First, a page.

Another Side of Austin: A SXSW Photo Gallery You Haven't Seen Before
NIGHTTIME IS THE RIGHT TIME
SXSW is one of the most famous music festivals in the world, but what does it look like beyond the stages and the parties? PEOPLE prowled the streets day and night throughout the fest to see what SXSW looks like offstage.
It really wouldn't be Texas without a pair of gaudy cowboy boots.
An assortment of amplifiers, guitars and miscellanea at the Hard Luck Lounge.
Austin's east side has a higher Latinx population than the west. The east and west sides are divided by I-35, and during SXSW, the east side generally holds more unofficial showcases, backyard and house shows.
PEDI-CABS FOR PEACE
Austin's pedi-cab industry hits its peak during SXSW, when as many as 200,000 extra people flood the city — including, uh, this guy.
THAT LONESOME TRAIL
It's Texas. There are still cowboys.
TAKIN' A WALK
"Keep Austin Weird" might have been a business council's invention, but it's definitely applicable in a lot of situations.
This couple is either waiting on a car or in the middle of a fight. There's no way of knowing.
24 HOUR PARTY PEOPLE
West Sixth Street starts to resemble Bourbon Street more and more as the music portion of the festival wears on.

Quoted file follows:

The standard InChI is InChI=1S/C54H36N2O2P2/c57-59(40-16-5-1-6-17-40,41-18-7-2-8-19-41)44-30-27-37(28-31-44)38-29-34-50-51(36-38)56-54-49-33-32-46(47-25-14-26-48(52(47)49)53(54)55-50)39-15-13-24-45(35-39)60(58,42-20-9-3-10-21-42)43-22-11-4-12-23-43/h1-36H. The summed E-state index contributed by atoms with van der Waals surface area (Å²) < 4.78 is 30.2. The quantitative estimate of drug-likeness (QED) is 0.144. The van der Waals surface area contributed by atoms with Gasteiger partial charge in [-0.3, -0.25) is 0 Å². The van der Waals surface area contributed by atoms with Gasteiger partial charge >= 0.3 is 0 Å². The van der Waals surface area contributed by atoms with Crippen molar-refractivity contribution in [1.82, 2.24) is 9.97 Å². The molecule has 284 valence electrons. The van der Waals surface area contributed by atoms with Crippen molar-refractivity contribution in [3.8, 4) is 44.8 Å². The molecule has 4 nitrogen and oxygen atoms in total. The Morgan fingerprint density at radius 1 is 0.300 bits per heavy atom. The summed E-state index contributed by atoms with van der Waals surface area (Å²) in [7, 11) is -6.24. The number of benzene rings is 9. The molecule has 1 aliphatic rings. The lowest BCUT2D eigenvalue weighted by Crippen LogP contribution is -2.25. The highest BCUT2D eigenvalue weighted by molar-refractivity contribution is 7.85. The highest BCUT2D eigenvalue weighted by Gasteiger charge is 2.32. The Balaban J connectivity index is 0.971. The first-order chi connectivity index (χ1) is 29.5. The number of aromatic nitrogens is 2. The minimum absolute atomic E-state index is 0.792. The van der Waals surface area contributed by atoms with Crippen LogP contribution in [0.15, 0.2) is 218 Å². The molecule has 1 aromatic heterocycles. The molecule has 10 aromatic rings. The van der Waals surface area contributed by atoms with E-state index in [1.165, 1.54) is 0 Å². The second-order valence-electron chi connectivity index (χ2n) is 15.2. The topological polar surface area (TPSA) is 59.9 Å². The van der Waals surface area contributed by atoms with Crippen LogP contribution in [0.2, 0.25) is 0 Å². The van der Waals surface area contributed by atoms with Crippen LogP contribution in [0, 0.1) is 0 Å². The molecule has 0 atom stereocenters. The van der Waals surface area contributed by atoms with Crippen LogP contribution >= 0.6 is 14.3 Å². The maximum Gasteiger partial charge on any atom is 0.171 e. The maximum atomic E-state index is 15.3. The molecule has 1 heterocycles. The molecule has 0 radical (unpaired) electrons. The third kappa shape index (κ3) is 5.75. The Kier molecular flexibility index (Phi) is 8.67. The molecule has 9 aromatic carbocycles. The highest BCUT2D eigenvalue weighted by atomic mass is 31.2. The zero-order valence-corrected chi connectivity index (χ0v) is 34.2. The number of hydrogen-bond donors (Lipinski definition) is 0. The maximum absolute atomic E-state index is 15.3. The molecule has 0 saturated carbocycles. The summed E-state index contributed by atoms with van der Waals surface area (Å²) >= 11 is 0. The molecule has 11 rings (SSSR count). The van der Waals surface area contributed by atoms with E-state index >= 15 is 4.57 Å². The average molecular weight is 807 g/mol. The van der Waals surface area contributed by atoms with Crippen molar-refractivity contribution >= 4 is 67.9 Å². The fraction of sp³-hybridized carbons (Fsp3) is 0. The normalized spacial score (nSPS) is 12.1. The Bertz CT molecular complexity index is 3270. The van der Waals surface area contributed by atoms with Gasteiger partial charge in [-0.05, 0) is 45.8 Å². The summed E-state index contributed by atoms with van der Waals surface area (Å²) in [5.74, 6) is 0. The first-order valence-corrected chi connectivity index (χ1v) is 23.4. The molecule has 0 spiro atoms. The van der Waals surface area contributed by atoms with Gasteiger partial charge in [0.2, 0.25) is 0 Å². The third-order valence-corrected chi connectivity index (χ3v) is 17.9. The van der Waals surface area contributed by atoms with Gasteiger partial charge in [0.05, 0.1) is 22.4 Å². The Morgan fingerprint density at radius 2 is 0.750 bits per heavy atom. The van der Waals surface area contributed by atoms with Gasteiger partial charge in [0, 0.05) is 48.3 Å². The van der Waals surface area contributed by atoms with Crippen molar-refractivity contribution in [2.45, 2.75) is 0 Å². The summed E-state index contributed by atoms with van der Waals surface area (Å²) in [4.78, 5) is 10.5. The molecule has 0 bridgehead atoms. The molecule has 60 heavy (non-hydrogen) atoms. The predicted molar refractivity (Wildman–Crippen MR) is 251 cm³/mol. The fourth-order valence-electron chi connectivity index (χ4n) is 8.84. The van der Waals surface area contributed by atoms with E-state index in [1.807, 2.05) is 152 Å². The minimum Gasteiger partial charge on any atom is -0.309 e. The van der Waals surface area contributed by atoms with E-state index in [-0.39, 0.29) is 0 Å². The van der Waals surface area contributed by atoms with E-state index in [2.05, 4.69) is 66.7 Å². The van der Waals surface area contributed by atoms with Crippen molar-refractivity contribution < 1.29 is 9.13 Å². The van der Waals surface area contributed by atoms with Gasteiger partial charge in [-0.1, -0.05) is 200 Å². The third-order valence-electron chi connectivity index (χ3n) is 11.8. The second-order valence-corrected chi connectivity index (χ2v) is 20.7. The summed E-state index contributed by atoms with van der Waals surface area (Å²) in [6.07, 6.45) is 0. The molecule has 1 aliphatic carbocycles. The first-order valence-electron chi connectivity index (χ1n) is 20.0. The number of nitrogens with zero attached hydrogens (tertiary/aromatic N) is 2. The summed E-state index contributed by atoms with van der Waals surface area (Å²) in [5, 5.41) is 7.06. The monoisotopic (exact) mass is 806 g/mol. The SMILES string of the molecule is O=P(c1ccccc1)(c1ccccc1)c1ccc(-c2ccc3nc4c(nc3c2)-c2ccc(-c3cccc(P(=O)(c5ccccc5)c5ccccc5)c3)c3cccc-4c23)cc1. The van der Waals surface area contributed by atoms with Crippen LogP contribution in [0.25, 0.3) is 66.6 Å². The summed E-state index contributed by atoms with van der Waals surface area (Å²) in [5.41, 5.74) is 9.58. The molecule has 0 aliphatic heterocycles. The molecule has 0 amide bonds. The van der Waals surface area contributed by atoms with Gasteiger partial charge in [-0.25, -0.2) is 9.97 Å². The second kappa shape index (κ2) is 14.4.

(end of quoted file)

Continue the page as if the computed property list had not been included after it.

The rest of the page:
Austin's food-truck industry is another group of local businesses that hits its peak during SXSW.
Everything from tacos to pizza to Indian food is available at all hours of the night.
A DIFFERENT KIND OF VENUE
Street musicians abound during SXSW, some having traveled from as far as New Orleans or Nashville to pick up change playing for tourists.
ROCK AND ROLL MCDONALD'S
All manner of body ink is on display during the festival — I really liked this guy's Wesley Willis tattoo.
It can get exhausting as the temperature climbs and your Lone Star consumption rises: People get creative with their resting spots.
Bookkeeping, taxes and tattoos — all in one plaza.
This guy marks a huge lot of food trucks clustered together on East Sixth Street.
According to Austin homeless advocacy group Front Steps, the city had just over 7,000 truly homeless individuals as of Dec. 2016.